The main purpose of God through the event of this book was to get Jonah to understand His compassion and grace. The main purpose of the book of Jonah for us is to get us to understand God’s grace and so show His compassion to the lost.


We all need to learn about the grace of God that is offered to us through Christ, which is necessary for our salvation. It is only when we realise that we are helpless sinners who deserve God's wrath but have received the gift of righteousness and eternal life in Christ that we can enter into the faith. Nevertheless, just as Jonah needed multiple lessons about God's mercy, we too need to continue learning more deeply about grace.

God uses various ways, even the likes of big fish and leafy plants, to teach us about His unconditional grace. For example, a challenging relationship puts our forgiveness to the test, and we realise that we are not as forgiving as we should be; as we allow negative thoughts and fears to consume us, we discover that we are not as convinced about grace as we thought we were. Oftentimes it’s the exemplary example of others’ mercy tower us that we learn. Nev, in his message on Sunday, gave the example of receiving gentleness instead of ‘wrath’ when he damaged the family car just after passing his driving test. Tim Keller wrote:

‘Most of us are like Jonah. We must have multiple exposures both to our need for God’s grace—which usually come through experiences of disappointment and failure—and to the gospel message. To get God’s love and Christ’s grace down into the motivational principles of our hearts, to the foundational layer of our identities, is a process, and often a slow one.’ (Keller, Timothy. The Prodigal Prophet)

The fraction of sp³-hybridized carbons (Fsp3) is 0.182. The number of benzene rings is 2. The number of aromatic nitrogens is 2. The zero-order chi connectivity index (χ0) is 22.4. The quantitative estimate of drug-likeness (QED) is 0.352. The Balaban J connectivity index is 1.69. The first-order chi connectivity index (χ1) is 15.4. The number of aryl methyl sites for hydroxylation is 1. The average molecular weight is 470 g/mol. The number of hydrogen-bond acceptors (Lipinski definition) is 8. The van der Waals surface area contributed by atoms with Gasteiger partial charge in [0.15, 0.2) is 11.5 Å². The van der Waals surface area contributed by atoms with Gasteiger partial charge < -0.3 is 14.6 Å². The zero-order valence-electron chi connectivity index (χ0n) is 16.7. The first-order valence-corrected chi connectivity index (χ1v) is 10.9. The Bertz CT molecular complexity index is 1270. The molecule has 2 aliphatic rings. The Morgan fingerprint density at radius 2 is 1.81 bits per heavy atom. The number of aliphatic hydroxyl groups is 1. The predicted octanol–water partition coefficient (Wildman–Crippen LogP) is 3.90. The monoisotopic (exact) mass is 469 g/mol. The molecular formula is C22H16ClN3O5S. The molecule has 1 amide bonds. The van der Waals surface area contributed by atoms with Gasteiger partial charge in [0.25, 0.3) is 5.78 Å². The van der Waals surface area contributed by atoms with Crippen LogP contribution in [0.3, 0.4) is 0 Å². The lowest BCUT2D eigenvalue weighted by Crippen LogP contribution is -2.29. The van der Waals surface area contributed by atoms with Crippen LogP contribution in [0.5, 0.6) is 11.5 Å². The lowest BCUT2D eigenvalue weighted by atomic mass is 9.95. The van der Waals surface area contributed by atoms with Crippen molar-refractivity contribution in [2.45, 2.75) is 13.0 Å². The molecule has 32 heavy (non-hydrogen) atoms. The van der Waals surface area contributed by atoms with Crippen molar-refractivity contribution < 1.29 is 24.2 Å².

We can all, I’m sure, empathise with Jonah’s angers. He’s been through a lot! This plant is an object lesson. God is teaching him about compassion. Jonah grieves the loss of this plant. Likewise, God grieves the loss of the heart of this city. A small worm destroyed the plant, so sin destroys lives and God is moved with compassion.

God wants us to be active in showing mercy in our words and works. We are to Serve, Invest and Invite (SIV) in the communities that God has put us into. We will only do this if we are filled with God’s compassion. Nev reminded us that as, at this time of year, we experience greater warmth from the sunshine, so, God, by the Spirit, is warming our hearts toward the lost.


Firstly, how can you and I regularly reflect on God's mercy?

This will lead us to, secondly, faithful, compassionate prayer.

Which, in turn, will lead, thirdly, to loving words and works in our communities (SIV)

In conclusion, I leave you with the words of Tim Keller, which I hope will be the ultimate outcome for all of us after having gone through this book::

‘If your compassion is going to resemble God’s, you must abandon a cozy world of self-protection. God’s compassion meant he could not stay perched above the circle of the earth and simply feel bad for us. He came down, he took on a human nature, he literally stepped into our shoes and into our condition and problems and walked with us.’ (Keller, Timothy. The Prodigal Prophet)


  • What was God teaching Jonah through this object lesson of the ‘leafy plant’?

  • In what ways had God shown mercy to Jonah through this letter?

  • Why will a remembrance of the grace of God keep us from pride and disdain?

  • How have you Served, Invested and Invited in your communities this week?

  • How have you got on with making a list and praying for your non-believing friends each day?

  • Let’s now pray for specific people that God has put on your heart and in your life.

  • Let’s pray for each other that the Spirit would fill us with His compassion this week.